The last 2 months in National Politics has been interesting and the EU referendum a major victory for some people and a major concern for others. It was a shame there was not a more convincing result with voters feeling happier the issues were clearly and honestly set out but the next steps are clear.
With the change of Prime Minister, the challenges in the Labour Leadership and the endless field day for press coverage some other local issues are struggling to get the coverage that they perhaps should.
I have blogged in the past about the plans to form a Combined Authority or other structural link with the Councils in the Hampshire area and this has been developing in the background and it is fair to say it has suffered its own significant political shenanigans too.
Any form of devolution of power from Westminster could be good news for us locally – it is it delivered to the right organisations – but the extent to which a combined authority is structured may affect the remit and powers of existing Councils – and this is a challenge to overcome.
Take 1: Solent Combined Authority: Just about a year ago PUSH (Partnership for Urban South Hampshire) announced its proposals to look at forming a Combined Authority which would largely replicate the PUSH or Solent LEP region. This would have left 4 of the PUSH councils out of the plans as a Council needs to be fully IN or OUT of a combined authority. (EHDC, Winchester, Test Valley and New Forrest District Council).
Take 2: Hampshire Wide Combined Authority: The Solent plans were put on hold when Hampshire County Council proposed a County Wide Combined Authority. There was a significant drive for additional housing by central government (which the County Bid was pressing to support) as well as a directly elected Mayor with significant powers. as these plans developed it became clear all of the new powers were goingn to sit with the County Council with little opportunity for Districts and Boroughs to support their communities. Two of the biggest concerns for most Councillors were the immense power of a Directly Elected Mayor, and the proposition of a Hampshire wide housing board which would allocate housing across the county. In East Hants we have got our local plan in place and know what our commitments are over the next decade and a bit – and don’t want this to be threatened. The Hampshire bid finally died when pretty much all of the District and Borough Councils felt they could not sign up to it.
Take 3: South Hampshire and Isle of Wight CA: A number of Councils along the South Coast have been working on a ‘South Hampshire and Isle of Wight Combined Authority’ and this had the support of ALL of these councils – including Hampshire County Council who signed the bid – and then unsigned it the next day! With strong central government support this has caused some considerable strain between the elected officials of the District / City / Borough and County Councils as well as some changes at Cabinet level. Without the support of the County Council this bid can not legally proceed. Hampshire County Council have followed this up with a decision to publicly consult on their County Wide Bid (despite this not having the support of any of the local authorities)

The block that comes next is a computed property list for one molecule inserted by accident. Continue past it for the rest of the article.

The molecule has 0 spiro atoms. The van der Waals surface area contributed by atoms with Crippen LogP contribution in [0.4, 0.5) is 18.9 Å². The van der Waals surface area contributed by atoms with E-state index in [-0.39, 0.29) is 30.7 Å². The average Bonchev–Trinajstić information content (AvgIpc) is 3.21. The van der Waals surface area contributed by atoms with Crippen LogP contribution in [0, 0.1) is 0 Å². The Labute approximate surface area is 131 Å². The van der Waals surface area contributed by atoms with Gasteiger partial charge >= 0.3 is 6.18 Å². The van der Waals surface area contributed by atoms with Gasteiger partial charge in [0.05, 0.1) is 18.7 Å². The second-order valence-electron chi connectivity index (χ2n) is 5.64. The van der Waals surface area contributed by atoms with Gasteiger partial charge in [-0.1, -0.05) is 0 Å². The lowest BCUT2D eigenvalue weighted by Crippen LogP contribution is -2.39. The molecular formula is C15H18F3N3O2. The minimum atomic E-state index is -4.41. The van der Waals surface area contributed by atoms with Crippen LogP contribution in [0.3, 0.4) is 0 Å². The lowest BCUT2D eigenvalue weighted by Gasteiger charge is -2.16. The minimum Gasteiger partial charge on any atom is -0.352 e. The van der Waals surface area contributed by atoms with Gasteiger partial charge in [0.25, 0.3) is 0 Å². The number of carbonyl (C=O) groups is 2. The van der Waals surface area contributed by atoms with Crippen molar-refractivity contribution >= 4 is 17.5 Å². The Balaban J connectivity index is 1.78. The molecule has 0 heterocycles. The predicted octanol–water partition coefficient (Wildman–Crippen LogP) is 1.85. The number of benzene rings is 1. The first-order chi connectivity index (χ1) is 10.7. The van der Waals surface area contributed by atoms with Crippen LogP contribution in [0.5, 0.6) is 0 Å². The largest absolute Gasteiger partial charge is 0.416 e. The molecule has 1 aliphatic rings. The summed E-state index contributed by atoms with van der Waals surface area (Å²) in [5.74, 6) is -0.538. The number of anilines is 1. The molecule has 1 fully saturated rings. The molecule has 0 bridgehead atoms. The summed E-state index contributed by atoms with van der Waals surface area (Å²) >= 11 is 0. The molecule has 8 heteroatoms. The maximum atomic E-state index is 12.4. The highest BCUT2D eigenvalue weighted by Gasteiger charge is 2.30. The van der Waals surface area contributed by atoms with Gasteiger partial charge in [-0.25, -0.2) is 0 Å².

Take 4: The Solent Combined Authority: Under existing legislation City Councils can form a Combined Authority and Southampton, Portsmouth and the Isle of Wight have announced plans to create a Combined Authority which will be up and running by March. This will also bring in £900m of investment over the nest 30 years.
For the time being the new Combined Authority will be built up around just Portsmouth. Southampton and the Isle of Wight and District and Borough Councils can not be involved in these negotiations to propose how this might be structured as Hampshire County Council has chosen not to be involved in this bid but once the Solent Combined Authority has been set up they can invite Districts and Boroughs to join in.
Currently Southampton, Portsmouth and the I.O.W. are developing their plans which if agreed would lead to a public consultation for their residents this summer before they decide whether or not to proceed.
For us locally we are effectively parked away from the discussions but as a restructuring of local government is expected during this parliament it is important we are able at some point to participate and ensure we get the best position for our communities.
For me the following are key issues:
- EHDC remains on total control of our local plan. A wider scale housing board would risk additional housing locally.
- Any proposals for a directly Elected Mayor need to have significant controls to ensure a key figure from a very urban area does not suddenly have absolute control over significant issues impacting our community
- There has to be a overall cost saving to the community – by delivering local services better, cheaper and faster
- We currently have Parish Council, District Council, County Council and Central Government. We do not want to see a new fifth tier of government with overheads, premises and administration. Lets structure this so the current organisations are given the right reposibilities they are best placed to manage.
Some relevant links below: